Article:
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The three-dimensional organization of telomeres in the nucleus of mammalian cells.

Chuang TC, Moshir S, Garini Y, Chuang AY, Young IT, Vermolen B, van den Doel R, Mougey V, Perrin M, Braun M, Kerr PD, Fest T, Boukamp P, Mai S - BMC Biol. (2004)

Bottom Line: In tumor cells, the 3D telomere organization is distorted and aggregates are formed.The results emphasize a non-random and dynamic 3D nuclear telomeric organization and its importance to genomic stability.Based on our findings, it appears possible to examine telomeric aggregates suggestive of genomic instability in individual interphase nuclei and tissues without the need to examine metaphases.

View Article: PubMed Central - HTML - PubMed

Affiliation: Manitoba Institute of Cell Biology, CancerCare Manitoba, University of Manitoba, 675 McDermot Avenue, Winnipeg, MB, R3E 0V9, Canada. tcychuang@hotmail.com

ABSTRACT

Background: The observation of multiple genetic markers in situ by optical microscopy and their relevance to the study of three-dimensional (3D) chromosomal organization in the nucleus have been greatly developed in the last decade. These methods are important in cancer research because cancer is characterized by multiple alterations that affect the modulation of gene expression and the stability of the genome. It is, therefore, essential to analyze the 3D genome organization of the interphase nucleus in both normal and cancer cells.

Results: We describe a novel approach to study the distribution of all telomeres inside the nucleus of mammalian cells throughout the cell cycle. It is based on 3D telomere fluorescence in situ hybridization followed by quantitative analysis that determines the telomeres' distribution in the nucleus throughout the cell cycle. This method enables us to determine, for the first time, that telomere organization is cell-cycle dependent, with assembly of telomeres into a telomeric disk in the G2 phase. In tumor cells, the 3D telomere organization is distorted and aggregates are formed.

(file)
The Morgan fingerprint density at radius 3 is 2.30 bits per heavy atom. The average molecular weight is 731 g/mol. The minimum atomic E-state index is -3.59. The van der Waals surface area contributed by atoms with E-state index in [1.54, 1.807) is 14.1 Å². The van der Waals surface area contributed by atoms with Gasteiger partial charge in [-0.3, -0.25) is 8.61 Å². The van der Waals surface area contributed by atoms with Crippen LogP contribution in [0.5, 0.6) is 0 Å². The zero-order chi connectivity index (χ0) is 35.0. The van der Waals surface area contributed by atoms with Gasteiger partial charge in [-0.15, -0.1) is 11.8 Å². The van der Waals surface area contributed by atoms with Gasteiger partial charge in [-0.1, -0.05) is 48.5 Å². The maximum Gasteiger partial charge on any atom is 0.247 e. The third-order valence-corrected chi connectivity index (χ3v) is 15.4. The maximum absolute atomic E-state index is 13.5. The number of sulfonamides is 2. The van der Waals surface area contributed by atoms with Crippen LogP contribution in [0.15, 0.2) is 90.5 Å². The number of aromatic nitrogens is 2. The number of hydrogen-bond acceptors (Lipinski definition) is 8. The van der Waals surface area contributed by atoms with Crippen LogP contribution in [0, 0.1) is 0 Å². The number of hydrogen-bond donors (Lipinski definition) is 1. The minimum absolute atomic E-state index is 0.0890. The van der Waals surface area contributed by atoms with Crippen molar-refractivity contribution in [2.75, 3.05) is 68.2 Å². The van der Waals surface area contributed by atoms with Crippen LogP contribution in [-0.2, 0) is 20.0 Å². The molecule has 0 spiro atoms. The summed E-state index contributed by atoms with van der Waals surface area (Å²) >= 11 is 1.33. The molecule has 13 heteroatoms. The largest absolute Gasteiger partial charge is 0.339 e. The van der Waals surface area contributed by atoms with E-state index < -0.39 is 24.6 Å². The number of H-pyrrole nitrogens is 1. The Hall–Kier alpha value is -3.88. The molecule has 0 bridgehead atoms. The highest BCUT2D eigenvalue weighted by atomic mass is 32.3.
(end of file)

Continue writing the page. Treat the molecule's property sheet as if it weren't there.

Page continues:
Conclusions: The results emphasize a non-random and dynamic 3D nuclear telomeric organization and its importance to genomic stability. Based on our findings, it appears possible to examine telomeric aggregates suggestive of genomic instability in individual interphase nuclei and tissues without the need to examine metaphases. Such new avenues of monitoring genomic instability could potentially impact on cancer biology, genetics, diagnostic innovations and surveillance of treatment response in medicine.

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BrdU-positive cells were live sorted and synchronized in the S phase. They were harvested from a culture at time intervals of 3.5–9 hours. The cells were then fixed for 3D analysis. For each time point we have measured: 1. the fraction of nuclei with a telomeric disk; 2. the fraction of cells in mitosis; and 3. the fraction of cells with interphase nuclei but without a telomeric disk. Ninety percent of the cells formed a telomeric disk 3.5 hours after BrdU incorporation and were therefore interpreted as cells in the late G2 phase (black line and circles). Cells entering mitosis (dashed line and squares) peaked at 7.5 hours (65%) and cells in G1 (dotted line and triangles) peaked after 8.5 hours (57%). The increase in the number of metaphases at 9.5 hours cannot be explained and probably lies within the limits of experimental errors.
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Figure 6: BrdU-positive cells were live sorted and synchronized in the S phase. They were harvested from a culture at time intervals of 3.5–9 hours. The cells were then fixed for 3D analysis. For each time point we have measured: 1. the fraction of nuclei with a telomeric disk; 2. the fraction of cells in mitosis; and 3. the fraction of cells with interphase nuclei but without a telomeric disk. Ninety percent of the cells formed a telomeric disk 3.5 hours after BrdU incorporation and were therefore interpreted as cells in the late G2 phase (black line and circles). Cells entering mitosis (dashed line and squares) peaked at 7.5 hours (65%) and cells in G1 (dotted line and triangles) peaked after 8.5 hours (57%). The increase in the number of metaphases at 9.5 hours cannot be explained and probably lies within the limits of experimental errors.

Mentions: To further study the phase transition timing along the cell cycle we used the synchronous bromodeoxyuridine (BrdU) sorting method. The cell population was pulse-labelled with BrdU in the S phase and flow sorted. Cells were placed back into culture and sub-populations harvested at 3.5, 4, 5, 6, 7, 8, 8.5, 9 and 10 hours after labelling and sorting. The cells were then fixed for 3D analysis. A minimum of 20 cells from each of these sub-populations were measured, analyzed and divided into the following three categories: 1) nuclei with a telomeric disk; 2) cells in mitosis; 3) cells in interphase without telomeric disk and mitotic figures (evaluated as G1 cells). The cell fractions as a function of time are shown in Fig. 6. Most cells (90%) form a telomeric disk 3.5 hours after BrdU incorporation. These cells are, therefore, interpreted as cells in the G2 phase. The fraction of metaphase cells peaks at 7.5 hours (65%) and the cell fraction of interphase cells that does not have a telomeric disk (and is interpreted as being in the G1 phase) peaks at 8.5 hours (57%).